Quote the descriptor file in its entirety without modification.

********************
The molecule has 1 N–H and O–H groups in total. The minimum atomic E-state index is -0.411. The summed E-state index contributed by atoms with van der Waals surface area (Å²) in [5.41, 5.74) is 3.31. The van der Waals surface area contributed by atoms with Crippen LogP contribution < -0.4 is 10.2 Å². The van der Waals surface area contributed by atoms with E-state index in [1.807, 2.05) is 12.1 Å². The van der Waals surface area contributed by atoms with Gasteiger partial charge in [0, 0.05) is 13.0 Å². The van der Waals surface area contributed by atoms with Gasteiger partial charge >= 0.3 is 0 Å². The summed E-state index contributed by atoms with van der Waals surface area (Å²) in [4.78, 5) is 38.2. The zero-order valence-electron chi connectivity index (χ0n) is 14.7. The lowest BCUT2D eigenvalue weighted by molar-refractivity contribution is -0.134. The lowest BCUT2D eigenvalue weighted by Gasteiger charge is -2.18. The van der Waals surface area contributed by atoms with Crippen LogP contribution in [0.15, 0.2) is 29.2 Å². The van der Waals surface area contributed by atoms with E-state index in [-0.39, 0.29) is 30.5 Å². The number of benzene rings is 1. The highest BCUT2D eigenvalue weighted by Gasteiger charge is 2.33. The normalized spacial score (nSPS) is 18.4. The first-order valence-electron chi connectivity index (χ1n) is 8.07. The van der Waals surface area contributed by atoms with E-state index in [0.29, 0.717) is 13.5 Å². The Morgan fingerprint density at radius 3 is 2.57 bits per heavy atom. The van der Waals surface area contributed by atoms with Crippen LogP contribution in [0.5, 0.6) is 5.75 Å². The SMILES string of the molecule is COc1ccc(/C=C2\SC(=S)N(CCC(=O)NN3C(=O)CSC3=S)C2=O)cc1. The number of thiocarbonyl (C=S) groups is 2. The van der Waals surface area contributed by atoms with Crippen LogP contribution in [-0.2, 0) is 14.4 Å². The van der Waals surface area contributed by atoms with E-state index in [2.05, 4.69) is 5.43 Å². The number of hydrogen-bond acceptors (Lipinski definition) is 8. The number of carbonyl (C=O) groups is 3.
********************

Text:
The molecule has 1 N–H and O–H groups in total. The minimum atomic E-state index is -0.411. The summed E-state index contributed by atoms with van der Waals surface area (Å²) in [5.41, 5.74) is 3.31. The van der Waals surface area contributed by atoms with Crippen LogP contribution < -0.4 is 10.2 Å². The van der Waals surface area contributed by atoms with E-state index in [1.807, 2.05) is 12.1 Å². The van der Waals surface area contributed by atoms with Gasteiger partial charge in [0, 0.05) is 13.0 Å². The van der Waals surface area contributed by atoms with Gasteiger partial charge >= 0.3 is 0 Å². The summed E-state index contributed by atoms with van der Waals surface area (Å²) in [4.78, 5) is 38.2. The zero-order valence-electron chi connectivity index (χ0n) is 14.7. The lowest BCUT2D eigenvalue weighted by molar-refractivity contribution is -0.134. The lowest BCUT2D eigenvalue weighted by Gasteiger charge is -2.18. The van der Waals surface area contributed by atoms with Crippen LogP contribution in [0.15, 0.2) is 29.2 Å². The van der Waals surface area contributed by atoms with E-state index in [-0.39, 0.29) is 30.5 Å². The number of benzene rings is 1. The highest BCUT2D eigenvalue weighted by Gasteiger charge is 2.33. The normalized spacial score (nSPS) is 18.4. The first-order valence-electron chi connectivity index (χ1n) is 8.07. The van der Waals surface area contributed by atoms with E-state index in [0.29, 0.717) is 13.5 Å². The Morgan fingerprint density at radius 3 is 2.57 bits per heavy atom. The van der Waals surface area contributed by atoms with Crippen LogP contribution in [0.5, 0.6) is 5.75 Å². The SMILES string of the molecule is COc1ccc(/C=C2\SC(=S)N(CCC(=O)NN3C(=O)CSC3=S)C2=O)cc1. The number of thiocarbonyl (C=S) groups is 2. The van der Waals surface area contributed by atoms with Crippen LogP contribution in [-0.2, 0) is 14.4 Å². The van der Waals surface area contributed by atoms with E-state index in [2.05, 4.69) is 5.43 Å². The number of hydrogen-bond acceptors (Lipinski definition) is 8. The number of carbonyl (C=O) groups is 3.